The moment you’ve dreamt of is so close you can almost touch it. Your diligence and patience throughout the adoption process has paid off, and you’re finally able to make plans to pick your child up from the hospital. At last, you’re about to enter the realm of fatherhood!
While you’re happy and impatient to welcome your child into his or her new home, you also feel the immense pressure and anxiousness of becoming a dad. Reality is setting in as you realize the important role fathers play in their children’s lives. It’s one that cannot be filled by another, and, as an adoptive dad, you have a large impact on your child. You help shape him or her into the person he or she will one day become. Knowing this, you want to be the best influencer you’re capable of being.
You’re doing great so far! Adoption Choices of Colorado wants you to know that it’s okay to be hesitant and even scared. Becoming a father is a great honor. Let us help by giving you the reassurance you need. We’ve come up with a list of traits all good dads possess, and we hope it helps ease your mind!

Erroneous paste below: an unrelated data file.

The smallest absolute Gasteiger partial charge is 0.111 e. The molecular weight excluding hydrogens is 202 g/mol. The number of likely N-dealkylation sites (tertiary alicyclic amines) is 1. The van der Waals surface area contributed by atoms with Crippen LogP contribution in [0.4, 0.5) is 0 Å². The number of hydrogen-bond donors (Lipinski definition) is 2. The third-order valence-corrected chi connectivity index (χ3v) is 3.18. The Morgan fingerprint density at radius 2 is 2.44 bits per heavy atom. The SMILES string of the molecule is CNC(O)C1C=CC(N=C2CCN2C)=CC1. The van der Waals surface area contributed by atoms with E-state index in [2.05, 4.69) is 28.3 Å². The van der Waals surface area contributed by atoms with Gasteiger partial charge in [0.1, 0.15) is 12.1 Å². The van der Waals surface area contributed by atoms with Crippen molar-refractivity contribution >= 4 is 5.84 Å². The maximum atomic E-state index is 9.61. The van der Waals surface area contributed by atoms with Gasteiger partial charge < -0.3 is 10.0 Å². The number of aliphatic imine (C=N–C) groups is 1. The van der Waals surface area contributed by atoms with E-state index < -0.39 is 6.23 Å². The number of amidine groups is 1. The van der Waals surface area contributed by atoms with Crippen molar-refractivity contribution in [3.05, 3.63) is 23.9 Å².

THE IMPORTANT ROLE OF DAD
Both parents are very important. Typically, mothers do more nurturing, while fathers tend to be more involved in play. Nevertheless, modern day fathers do much more hands-on caregiving now than they did generations ago — changing diapers, getting up at night, taking children to the doctor, sharing drop-offs and pick-ups, and helping with homework.
Fathers are pillars in the development of a child’s emotional well-being. Children look to their fathers to lay down the rules and enforce them. They also look to their fathers to provide a feeling of security, both physically and emotionally. Children want to make their fathers proud, and an involved father promotes inner growth and strength. Studies have shown that when fathers are affectionate and supportive, it greatly affects a child’s cognitive and social development. It also instills an overall sense of well-being and self-confidence.
Fathers also set the standard for the healthy development of children. Fathers not only influence who their children are inside, but how their children have relationships with people as they grow. The way a father treats his child will influence what he or she looks for in other people. Friends, lovers, and spouses will all be chosen based on how the child perceived the meaning of the relationship with his or her father. The patterns a father sets in the relationships with his children will dictate how his children relate with other people.